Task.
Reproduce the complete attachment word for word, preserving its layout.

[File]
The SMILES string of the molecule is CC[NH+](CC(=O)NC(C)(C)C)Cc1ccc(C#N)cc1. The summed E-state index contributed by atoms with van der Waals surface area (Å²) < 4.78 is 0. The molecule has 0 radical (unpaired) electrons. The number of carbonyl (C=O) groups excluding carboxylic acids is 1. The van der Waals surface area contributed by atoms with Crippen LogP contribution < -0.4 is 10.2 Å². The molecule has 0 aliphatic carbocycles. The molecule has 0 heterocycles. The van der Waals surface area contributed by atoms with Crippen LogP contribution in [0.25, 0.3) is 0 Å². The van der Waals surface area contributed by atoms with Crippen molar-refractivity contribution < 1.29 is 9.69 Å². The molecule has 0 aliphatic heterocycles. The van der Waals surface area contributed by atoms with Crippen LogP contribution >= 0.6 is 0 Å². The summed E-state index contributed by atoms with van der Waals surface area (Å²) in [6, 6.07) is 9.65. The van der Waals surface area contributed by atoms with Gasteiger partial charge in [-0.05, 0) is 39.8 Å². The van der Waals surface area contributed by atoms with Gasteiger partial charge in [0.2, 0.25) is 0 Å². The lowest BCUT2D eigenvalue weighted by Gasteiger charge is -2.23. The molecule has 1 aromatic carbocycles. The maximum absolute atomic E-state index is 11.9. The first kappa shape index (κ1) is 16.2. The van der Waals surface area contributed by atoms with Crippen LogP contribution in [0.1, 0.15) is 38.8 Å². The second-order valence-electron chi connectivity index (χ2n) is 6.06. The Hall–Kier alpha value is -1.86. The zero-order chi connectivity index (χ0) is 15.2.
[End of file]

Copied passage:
The SMILES string of the molecule is CC[NH+](CC(=O)NC(C)(C)C)Cc1ccc(C#N)cc1. The summed E-state index contributed by atoms with van der Waals surface area (Å²) < 4.78 is 0. The molecule has 0 radical (unpaired) electrons. The number of carbonyl (C=O) groups excluding carboxylic acids is 1. The van der Waals surface area contributed by atoms with Crippen LogP contribution < -0.4 is 10.2 Å². The molecule has 0 aliphatic carbocycles. The molecule has 0 heterocycles. The van der Waals surface area contributed by atoms with Crippen LogP contribution in [0.25, 0.3) is 0 Å². The van der Waals surface area contributed by atoms with Crippen molar-refractivity contribution < 1.29 is 9.69 Å². The molecule has 0 aliphatic heterocycles. The van der Waals surface area contributed by atoms with Crippen LogP contribution >= 0.6 is 0 Å². The summed E-state index contributed by atoms with van der Waals surface area (Å²) in [6, 6.07) is 9.65. The van der Waals surface area contributed by atoms with Gasteiger partial charge in [-0.05, 0) is 39.8 Å². The van der Waals surface area contributed by atoms with Gasteiger partial charge in [0.2, 0.25) is 0 Å². The lowest BCUT2D eigenvalue weighted by Gasteiger charge is -2.23. The molecule has 1 aromatic carbocycles. The maximum absolute atomic E-state index is 11.9. The first kappa shape index (κ1) is 16.2. The van der Waals surface area contributed by atoms with Crippen LogP contribution in [0.1, 0.15) is 38.8 Å². The second-order valence-electron chi connectivity index (χ2n) is 6.06. The Hall–Kier alpha value is -1.86. The zero-order chi connectivity index (χ0) is 15.2.